Then in your post you call an image the usual way but making sure to add the image width and height specifically as well as pecifying an id
Then at the end of your html, or the end of your blogpost include the following:
This replaces the image in the img tag above with this one that is precisely 2x larger in both dimensions (so 4x in area) and therefore fits retina displays perfectly. I don't think the else part is needed but I like to be neat. A disadvantage of this method above the previous one I talked about is that browsers might end up loading both the low resolution and high resolution image. On the other hand using this method makes your post share correctly on social networks with the image intact. Using the older method the image would never show up. Now to make it complete, here is the actual image referred above:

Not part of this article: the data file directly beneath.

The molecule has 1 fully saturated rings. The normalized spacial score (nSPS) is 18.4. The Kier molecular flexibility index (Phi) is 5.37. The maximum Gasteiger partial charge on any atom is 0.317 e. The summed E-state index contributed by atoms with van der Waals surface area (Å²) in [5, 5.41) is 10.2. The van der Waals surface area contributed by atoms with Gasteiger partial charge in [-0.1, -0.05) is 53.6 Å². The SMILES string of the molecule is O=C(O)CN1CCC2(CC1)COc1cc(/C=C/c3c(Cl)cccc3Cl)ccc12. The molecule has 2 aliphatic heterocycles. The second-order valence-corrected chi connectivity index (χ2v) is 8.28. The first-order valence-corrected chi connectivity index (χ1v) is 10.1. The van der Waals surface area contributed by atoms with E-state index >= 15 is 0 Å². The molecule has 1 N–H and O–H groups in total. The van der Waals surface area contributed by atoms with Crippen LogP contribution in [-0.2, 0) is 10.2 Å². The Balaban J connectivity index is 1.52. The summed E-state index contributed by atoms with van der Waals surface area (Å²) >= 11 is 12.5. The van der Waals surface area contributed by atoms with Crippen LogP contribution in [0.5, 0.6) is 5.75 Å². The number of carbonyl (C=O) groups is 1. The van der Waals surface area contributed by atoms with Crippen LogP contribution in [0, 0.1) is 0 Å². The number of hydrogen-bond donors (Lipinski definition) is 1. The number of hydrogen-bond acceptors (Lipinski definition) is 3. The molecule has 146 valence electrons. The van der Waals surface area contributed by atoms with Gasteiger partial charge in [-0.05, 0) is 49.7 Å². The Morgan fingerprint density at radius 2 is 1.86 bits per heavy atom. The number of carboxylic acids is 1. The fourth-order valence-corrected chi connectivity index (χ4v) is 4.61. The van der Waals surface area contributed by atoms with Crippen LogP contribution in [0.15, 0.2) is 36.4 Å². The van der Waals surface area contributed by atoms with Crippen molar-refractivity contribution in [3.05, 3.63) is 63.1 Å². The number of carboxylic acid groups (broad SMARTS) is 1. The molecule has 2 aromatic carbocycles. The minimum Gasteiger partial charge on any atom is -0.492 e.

Tree and Glow. Buy a print. On flickr.
This image is a redo of a 9-image high resolution composite I created in The Narrows in Zion National Park.
A quick way to test the effect is to compare this image in a web browser that supports retina/hiDPI such as Safari and Chrome, to one that doesn't such as old versions of Firefox (15 and below). Of course this only makes sense if you are actually using one of those displays.